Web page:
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Primary care mindfulness program supports patient self care

Posted 01.24.2019 | by AMRA

Between 30-70% of physicians suffer from work-related burnout. Physician burnout is associated with higher medical error rates, poorer physician-patient communication, and increased physician substance abuse and suicide. Medical professionals are interested in developing ways to reduce burnout, including the implementation resilience curricula in medical schools.

Kemper et al. [Academic Medicine] surveyed pediatric residents to assess the rate of burnout during residency, and determine whether the traits of mindfulness and self-compassion served as protection against burnout..

A cohort of 872 pediatric residents serving at 31 different residency sites (72% female; 73% Caucasian; average age = 29 years) completed an online questionnaire in the spring of 2016 and again in the spring of 2017. The questionnaires measured burnout, perceived stress, confidence in their ability to provide compassionate care, mindfulness (the Cognitive and Affective Mindfulness Scale-Revised), and self-compassion. The burnout measure assessed emotional exhaustion (e.g., “I feel emotionally drained from my work”) and compassion fatigue (e.g., “I feel I treat some patients as if they were impersonal objects”).

The researchers looked at the stability of measures over time, the cross-sectional correlations between measures within each year, and the ability of 2016 mindfulness and self-compassion scores to predict 2017 burnout, stress, and confidence in being able to deliver compassionate care.

The results showed that 48% of the residents suffered from burnout in the spring of 2016 and again in the spring of 2017. In 2016, mindfulness significantly correlated positively with self-compassion (.61) and confidence in providing compassionate care (.37) and negatively with perceived stress (-.59) and burnout (-.44).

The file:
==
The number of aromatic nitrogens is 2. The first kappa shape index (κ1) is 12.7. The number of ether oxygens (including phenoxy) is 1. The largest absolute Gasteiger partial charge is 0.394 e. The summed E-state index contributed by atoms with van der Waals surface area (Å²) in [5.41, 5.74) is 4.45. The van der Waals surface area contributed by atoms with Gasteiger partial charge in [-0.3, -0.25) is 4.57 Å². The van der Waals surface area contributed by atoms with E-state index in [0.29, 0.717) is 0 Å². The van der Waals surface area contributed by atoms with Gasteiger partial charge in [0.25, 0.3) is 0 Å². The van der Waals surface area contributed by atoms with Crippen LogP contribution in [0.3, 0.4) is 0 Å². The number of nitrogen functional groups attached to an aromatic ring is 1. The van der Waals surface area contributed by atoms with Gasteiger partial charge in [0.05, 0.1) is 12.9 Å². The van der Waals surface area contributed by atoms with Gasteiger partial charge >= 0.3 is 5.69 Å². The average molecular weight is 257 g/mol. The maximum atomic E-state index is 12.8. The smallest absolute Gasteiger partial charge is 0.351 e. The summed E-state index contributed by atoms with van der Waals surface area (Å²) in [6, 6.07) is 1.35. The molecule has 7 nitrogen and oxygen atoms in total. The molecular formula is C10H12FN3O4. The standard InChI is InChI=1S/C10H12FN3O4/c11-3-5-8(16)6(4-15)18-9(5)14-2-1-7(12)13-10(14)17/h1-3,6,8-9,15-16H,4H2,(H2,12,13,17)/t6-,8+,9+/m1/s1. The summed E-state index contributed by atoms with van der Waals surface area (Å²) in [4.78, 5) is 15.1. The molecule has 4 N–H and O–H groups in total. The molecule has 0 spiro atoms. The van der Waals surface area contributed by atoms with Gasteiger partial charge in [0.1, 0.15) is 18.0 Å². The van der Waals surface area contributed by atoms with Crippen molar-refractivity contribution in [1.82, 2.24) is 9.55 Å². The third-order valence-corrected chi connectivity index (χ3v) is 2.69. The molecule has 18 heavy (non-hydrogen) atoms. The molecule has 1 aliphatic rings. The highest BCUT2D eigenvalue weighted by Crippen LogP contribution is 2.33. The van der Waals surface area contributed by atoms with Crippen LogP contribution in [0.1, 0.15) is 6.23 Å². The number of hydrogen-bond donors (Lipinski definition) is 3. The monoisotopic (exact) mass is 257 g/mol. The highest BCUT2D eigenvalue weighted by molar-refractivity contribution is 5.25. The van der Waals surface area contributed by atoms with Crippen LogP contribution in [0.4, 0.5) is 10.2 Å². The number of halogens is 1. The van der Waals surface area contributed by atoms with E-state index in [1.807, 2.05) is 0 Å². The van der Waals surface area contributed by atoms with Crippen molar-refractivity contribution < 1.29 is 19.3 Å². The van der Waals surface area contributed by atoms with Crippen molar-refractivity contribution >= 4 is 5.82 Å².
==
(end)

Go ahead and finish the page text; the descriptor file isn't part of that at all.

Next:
Self-Compassion significantly correlated positively with confidence in providing compassionate care (.29) and negatively with perceived stress (-.49) and burnout (-.38). Correlation magnitudes were […]

January 24th, 2019|News|

Building mindful awareness to help people in need

Posted 03.24.2015 | by AMRA

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Can mindfulness training increase real-life compassionate behavior, and can it do so when the training is delivered via a smartphone? If mindfulness training improves compassion, does it do so by enhancing one’s ability to accurately judge other people’s emotional states, or by some other means? To address these questions, Lim et al. [PLOS One] randomly assigned 69 college undergraduates to either a mindfulness meditation (MM) or cognitive skills (CS) training program. Both programs were delivered over self-guided web-based smartphone applications.

A total of 56 participants completed the three week long interventions. The MM participants engaged in 14 mindfulness meditation sessions lasting an average of 12 minutes each. The sessions did not include loving-kindness or compassion content. The CS participants engaged in 14 game-playing sessions designed to enhance memory, attention, speed, and problem solving.

After completing training, participants were asked to return to a lab waiting area that contained three chairs, two of which were already occupied by alleged “participants,” who were actually researcher confederates (i.e. actors who played participants), and the third of which was to be occupied by the participant. As they sat waiting, another confederate entered with crutches and a walking boot, acting as if in pain. The seated confederates showed indifference to the newcomer.

Researchers then observed whether or not the participants yielded their seats to the newcomer. Following this assessment of compassionate behavior, participants were assessed on their ability to identify emotions from photographs and audio clips, a test of whether the mindfulness training had also improved their ability to read other people’s emotions.